As mentioned in my review for Skyfall, the last time a director of that kind of caliber was hired for a Bond film was for The World is Not Enough. Michael Apted, director of the Up documentary series, didn’t quite make the impression other directors have made. One could argue that Martin Campbell is a good director, but his films, such as Edge of Darkness and Defenseless, are significantly smaller and hardly well received. (Yes, he also did Green Lantern and the Zorro films.) But his two entries into the Bond franchise, GoldenEye and Casino Royale, are two of the best in the entire history of James Bond.

There is Marc Forster, whose film Stranger Than Fiction ranks amongst my very favorites (though, that is partly due to the screenwriter, Zach Helm), and Finding Neverland, which is very imaginative, but his entry into the Bond series, Quantum of Solace, is one of the most disappointing and forgettable films ever. Just ever. I like to pretend it never happened. Poorly directed, incoherently edited, and with a rambling script (that remained unfinished due to the 2008 Writer’s Strike), Quantum of Solace is also the only Bond film to be a direct sequel. Which is, well, not a good thing. In an attempt to follow the adrenaline packed Casino Royale, Quantum of Solace is a half-assed rehash of all the things that made its predecessor great. So, there’s him.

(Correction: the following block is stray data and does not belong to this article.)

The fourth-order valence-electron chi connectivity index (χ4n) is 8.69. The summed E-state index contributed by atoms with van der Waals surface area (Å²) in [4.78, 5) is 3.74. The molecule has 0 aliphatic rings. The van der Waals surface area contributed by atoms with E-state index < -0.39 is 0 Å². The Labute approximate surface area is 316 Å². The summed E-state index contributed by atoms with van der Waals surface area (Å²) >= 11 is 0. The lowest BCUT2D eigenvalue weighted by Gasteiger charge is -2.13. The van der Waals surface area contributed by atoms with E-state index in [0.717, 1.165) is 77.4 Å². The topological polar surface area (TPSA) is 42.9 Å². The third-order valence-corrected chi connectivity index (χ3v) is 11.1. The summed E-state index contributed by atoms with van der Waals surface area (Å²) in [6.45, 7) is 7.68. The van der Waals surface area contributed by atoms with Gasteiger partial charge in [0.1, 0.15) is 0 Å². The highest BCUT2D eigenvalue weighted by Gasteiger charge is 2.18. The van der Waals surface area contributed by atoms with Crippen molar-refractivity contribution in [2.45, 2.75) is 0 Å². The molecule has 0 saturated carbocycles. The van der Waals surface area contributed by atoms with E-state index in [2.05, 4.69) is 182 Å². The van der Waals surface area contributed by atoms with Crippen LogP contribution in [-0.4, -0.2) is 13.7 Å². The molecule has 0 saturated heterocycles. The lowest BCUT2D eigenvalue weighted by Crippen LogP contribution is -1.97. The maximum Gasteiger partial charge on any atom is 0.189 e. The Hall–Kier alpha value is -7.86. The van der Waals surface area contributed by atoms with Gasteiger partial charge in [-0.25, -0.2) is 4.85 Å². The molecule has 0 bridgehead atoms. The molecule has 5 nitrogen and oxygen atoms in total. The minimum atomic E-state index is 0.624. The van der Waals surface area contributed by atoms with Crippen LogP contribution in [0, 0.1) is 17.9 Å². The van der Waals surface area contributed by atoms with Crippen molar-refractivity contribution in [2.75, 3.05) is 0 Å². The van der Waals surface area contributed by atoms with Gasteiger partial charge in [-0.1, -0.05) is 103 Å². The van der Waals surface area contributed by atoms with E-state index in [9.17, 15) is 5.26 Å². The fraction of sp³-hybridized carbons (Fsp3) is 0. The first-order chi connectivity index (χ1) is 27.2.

So, besides Mendes, Forster, and Apted, Bond’s history of directors hasn’t been terribly start studded. More than half of the Bond films were directed by one of three people: Terrence Young (3), Guy Hamilton (4), or John Glen (5). Then there were some sporadic choices, but no one with the name that Mendes has, and pretty much no one with that much prestige.

But now that Bond has been directed by an Oscar winner, and a guy who was once married to Kate Winslet, what does that mean for the future of Bond and his missions? I’m not going to spend time speculating who might direct the next Bond films, but one has to wonder what kind of people will direct the Bond films.

Mendes definitely added an element, and with him he brought a team of incredible people. Roger Deakins for cinematography, John Logan for screenwriting, and Thomas Newman for the score. So, with a stunning arsenal of a crew, does that mean that the people behind Bond’s future missions could be just as prestigious as the director?

Mendes’ films, from American Beauty to Revolutionary Road, are marked by their seamless balance between darkness and style. The best of Skyfall feels at times like the best of a spy thriller worthy of Alfred Hitchcock. World weary though Bond may be, he’s still the best character the spy genre. So, thus Mendes’ dark, almost cynical look at Bond fits the film perfectly, blending it effortlessly with Roger Deakins’ gorgeous cinematography.

So, if other people take the helm of a Bond film, does that mean the Bond films will steadily get darker, more vulnerable, and look damn good? Will the next director continue to take Bond in a direction where a new canon is being created? Does this mean that the Bond films will look better, be directed better, — maybe just be better films? What do you think? What’s next for the quality of the Bond films?